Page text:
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The Hamilton Effect: Will the Angels Miss Him?

Now that he's back in uniform with the Rangers--and coming out swinging--are the Angels going to feel the effects of voraciously ridding themselves of Josh Hamilton? Or is his early success merely a phase, and is the typical Hamiltonian burnout inevitable to follow soon?

Kirk Nieuwenhuis--also known as "He Who Cannot Be Spelled"--has been one of six men the Angels have used in left field this season.
Kirk Nieuwenhuis--also known as "He Who Cannot Be Spelled"--has been one of six men the Angels have used in left field this season.
Gary A. Vasquez-USA TODAY Sports

Already, pundits are connecting the dots.

After Josh Hamilton's two-homer performance Friday night, FOX Sports writer (and notoriously anti-Angels hack) Jon Morosi was quick to point out that, since the season has begun, the Angels' left fielders (a carousel of Matt Joyce, Efren Navarro, Kirk Nieuwenhuis, Marc Krauss, Alfredo Marte and Collin Cowgill) have just three home runs over the span of the season's first 49 games, while Josh Hamilton, now a Texas Ranger once again, has two already in his first five games. While I personally dislike Morosi's constantly...well, morose outlook on the Angels, I must admit this: like a broken clock is right even twice a day, so Morosi makes a decent point.

Small sample size beware, but in Josh Hamilton's 5 games (20 plate appearances), he's already put up a slash of .278/.350/.667. Now, let's remember back to January when Hamilton said he felt a good season coming on--to the tune of 30 home runs, 100 RBI and a .300 average.

Let's look at it like this. Let's take the average ten-game stretch that Josh Hamilton had as an Angel, which looks like...

.263/.310/.395, 42 PA, 38 AB, 5 R, 10 H, 2 2B, 0 3B, 1 HR, 5 RBI, 3 BB, 11 K, 0 HBP, 1 SF

...and add that to his current Rangers totals, to assume the totals of his first 15 games. Combining those two, you get...

.268/.323/.482, 62 PA, 56 AB, 9 R, 15 H, 3 2B, 0 3B, 3 HR, 8 RBI, 5 BB, 16 K, 0 HBP, 1 SF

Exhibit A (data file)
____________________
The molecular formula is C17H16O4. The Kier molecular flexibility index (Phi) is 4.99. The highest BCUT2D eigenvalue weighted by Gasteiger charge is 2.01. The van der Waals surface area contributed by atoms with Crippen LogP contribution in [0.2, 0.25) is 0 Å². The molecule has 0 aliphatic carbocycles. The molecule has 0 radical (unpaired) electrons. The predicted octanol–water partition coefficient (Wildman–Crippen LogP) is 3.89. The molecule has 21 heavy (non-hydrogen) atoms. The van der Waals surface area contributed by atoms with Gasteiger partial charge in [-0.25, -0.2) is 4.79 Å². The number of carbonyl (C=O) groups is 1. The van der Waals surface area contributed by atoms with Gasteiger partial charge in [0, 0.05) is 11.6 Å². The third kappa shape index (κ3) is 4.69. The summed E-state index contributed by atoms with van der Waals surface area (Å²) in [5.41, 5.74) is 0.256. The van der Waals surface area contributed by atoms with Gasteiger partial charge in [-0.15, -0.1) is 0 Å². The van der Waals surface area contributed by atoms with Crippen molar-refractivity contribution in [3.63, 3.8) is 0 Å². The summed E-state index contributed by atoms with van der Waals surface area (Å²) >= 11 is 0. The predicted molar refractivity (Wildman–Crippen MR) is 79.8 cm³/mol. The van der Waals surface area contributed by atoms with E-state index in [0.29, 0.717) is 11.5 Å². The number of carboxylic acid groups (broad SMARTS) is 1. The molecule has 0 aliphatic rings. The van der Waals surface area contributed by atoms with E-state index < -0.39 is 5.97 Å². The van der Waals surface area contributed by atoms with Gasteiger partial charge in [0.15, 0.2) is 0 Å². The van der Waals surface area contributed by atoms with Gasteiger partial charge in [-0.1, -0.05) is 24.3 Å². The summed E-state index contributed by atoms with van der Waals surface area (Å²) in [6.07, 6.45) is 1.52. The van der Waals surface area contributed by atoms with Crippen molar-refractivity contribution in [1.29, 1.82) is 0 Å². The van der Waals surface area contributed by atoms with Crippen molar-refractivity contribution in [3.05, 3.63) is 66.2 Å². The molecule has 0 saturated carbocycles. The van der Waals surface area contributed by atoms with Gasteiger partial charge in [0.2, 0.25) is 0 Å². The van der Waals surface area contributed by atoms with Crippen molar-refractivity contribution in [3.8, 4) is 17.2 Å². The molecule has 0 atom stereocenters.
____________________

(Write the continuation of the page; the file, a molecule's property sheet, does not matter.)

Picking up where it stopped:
Not terrible, but not great. And even yet, out of the above statistics listed, Hamilton would still outpace Angels left fielders in all three slash categories (the Angels' current left field carousel has amounted to .187/.258/.301), and match them in home runs.

Now, let's complete this horror story. Let's assume that, after the first 15 games, Josh shakes out of his funk and returns to his Ranger glory for his next 100 games (for argument's sake, assuming he plays 115 games exactly this season). His average 100-game stretch as a Ranger looked like so...

.305/.363/.551, 435 PA, 390 AB, 65 R, 119 H, 24 2B, 3 3B, 22 HR, 78 RBI, 36 BB, 86 K, 3 HBP, 6 SF

Combining THESE above numbers with his hypothetical first 15 games, we'll have this possibly-make-believe season for Josh Hamilton in 2015:

.300/.358/.543, 497 PA, 446 AB, 74 R, 134 H, 27 2B, 3 3B, 25 HR, 86 RBI, 41 BB, 102 K, 3 HBP, 7 SF

Limited gameplay after missing the first eight weeks of the season would keep him from the 30 homers and 100 RBI, but he'd be dead-on about the .300 average. (Also, just for a little more salt in the wound, projecting these stats over a full 162, Hamilton would've reached 35 home runs and 121 RBI, as well as retained his .300 average, thereby taking him from predictor to prophet.)

Now, one more line of numbers before the wall of text: Below are the same statistics as Josh Hamilton's assumed 2015 season, only these ones belong to the Angels' left fielders across Hamilton's same 497 plate appearances in 2015:

.188/.261/.299, 497 PA, 451 AB, 27 R, 85 H, 22 2B, 2 3B, 8 HR, 36 RBI, 38 BB, 109 K, 6 HBP, 0 SF

By these standards, the Angels' current left field troupe is set to have 174% fewer runs scored, 58% fewer hits and 72% fewer extra-base hits than Josh Hamilton, while walking and striking out at relatively similar rates and getting hit by twice as many pitches (maybe the only beacon of hope here).

Something absolutely has to change.

Now, in his defense, Matt Joyce (recipient of about 74% of the playing time in left field) has definitely been heating up as of late; his last 14 days have seen him post a slash of .286/.432/.543, with 5 extra-base hits, 7 walks and 4 runs scored. If this is a sign of things to come, and not just a streak, then the Angels may possibly be okay in left field (note, I said OKAY, not perfect or even great). Just to throw one more set of numbers out there, if Matt Joyce plays 100 more games this season at his current pace (the last two weeks given), his overall season stats will look as follows:

.252/.380/.469, 519 PA, 429 AB, 40 R, 108 H, 33 2B, 0 3B, 20 HR, 66 RBI, 70 BB, 82 K, 19 HBP, 1 SF

Now, while I don't see Matt Joyce taking 19 beanballs this season, I must admit that the other numbers seem plausible, even likely for him. While his batting average may certainly not resemble the Hamiltonian glory days above, his OPS of .849 would be more than respectable, especially given that we're only on the hook for one year of Joyce.

So are the Angels going to feel the Hamilton effect? I say yes, but I also say that more muted than originally implied. I honestly do not think Josh Hamilton will go full Ranger like yesteryear, nor do I think that Matt Joyce will be dead weight for the rest of the season. The pundits like Morosi can say what they wish, but I think that maybe, per chance, the Angels may wind up in decent shape in left field the remainder of 2015. Will they trade for a left field upgrade, be he a rental or a long-term fix? Maybe. And if they do, I wholeheartedly encourage it.

But if they don't, I'm not hitting the panic button.